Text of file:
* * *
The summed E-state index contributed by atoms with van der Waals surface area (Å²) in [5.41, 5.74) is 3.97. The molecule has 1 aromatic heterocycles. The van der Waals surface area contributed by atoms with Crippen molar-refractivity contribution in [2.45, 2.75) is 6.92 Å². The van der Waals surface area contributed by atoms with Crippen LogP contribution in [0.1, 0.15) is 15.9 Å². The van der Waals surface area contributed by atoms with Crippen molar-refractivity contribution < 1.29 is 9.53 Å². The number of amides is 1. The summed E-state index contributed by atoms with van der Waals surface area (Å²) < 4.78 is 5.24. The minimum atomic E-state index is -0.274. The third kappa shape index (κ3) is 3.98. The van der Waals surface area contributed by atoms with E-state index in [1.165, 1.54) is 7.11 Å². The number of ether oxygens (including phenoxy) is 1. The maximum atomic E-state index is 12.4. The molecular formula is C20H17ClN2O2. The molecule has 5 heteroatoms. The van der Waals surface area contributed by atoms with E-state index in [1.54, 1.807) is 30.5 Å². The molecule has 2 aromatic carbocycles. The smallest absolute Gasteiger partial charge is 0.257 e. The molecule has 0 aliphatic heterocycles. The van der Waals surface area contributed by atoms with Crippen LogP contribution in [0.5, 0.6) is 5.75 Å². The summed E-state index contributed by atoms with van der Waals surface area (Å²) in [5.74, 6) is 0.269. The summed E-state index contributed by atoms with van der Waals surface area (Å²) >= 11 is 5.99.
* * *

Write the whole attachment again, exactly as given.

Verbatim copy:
The summed E-state index contributed by atoms with van der Waals surface area (Å²) in [5.41, 5.74) is 3.97. The molecule has 1 aromatic heterocycles. The van der Waals surface area contributed by atoms with Crippen molar-refractivity contribution in [2.45, 2.75) is 6.92 Å². The van der Waals surface area contributed by atoms with Crippen LogP contribution in [0.1, 0.15) is 15.9 Å². The van der Waals surface area contributed by atoms with Crippen molar-refractivity contribution < 1.29 is 9.53 Å². The number of amides is 1. The summed E-state index contributed by atoms with van der Waals surface area (Å²) < 4.78 is 5.24. The minimum atomic E-state index is -0.274. The third kappa shape index (κ3) is 3.98. The van der Waals surface area contributed by atoms with E-state index in [1.165, 1.54) is 7.11 Å². The number of ether oxygens (including phenoxy) is 1. The maximum atomic E-state index is 12.4. The molecular formula is C20H17ClN2O2. The molecule has 5 heteroatoms. The van der Waals surface area contributed by atoms with E-state index in [1.54, 1.807) is 30.5 Å². The molecule has 2 aromatic carbocycles. The smallest absolute Gasteiger partial charge is 0.257 e. The molecule has 0 aliphatic heterocycles. The van der Waals surface area contributed by atoms with Crippen LogP contribution in [0.5, 0.6) is 5.75 Å². The summed E-state index contributed by atoms with van der Waals surface area (Å²) in [5.74, 6) is 0.269. The summed E-state index contributed by atoms with van der Waals surface area (Å²) >= 11 is 5.99.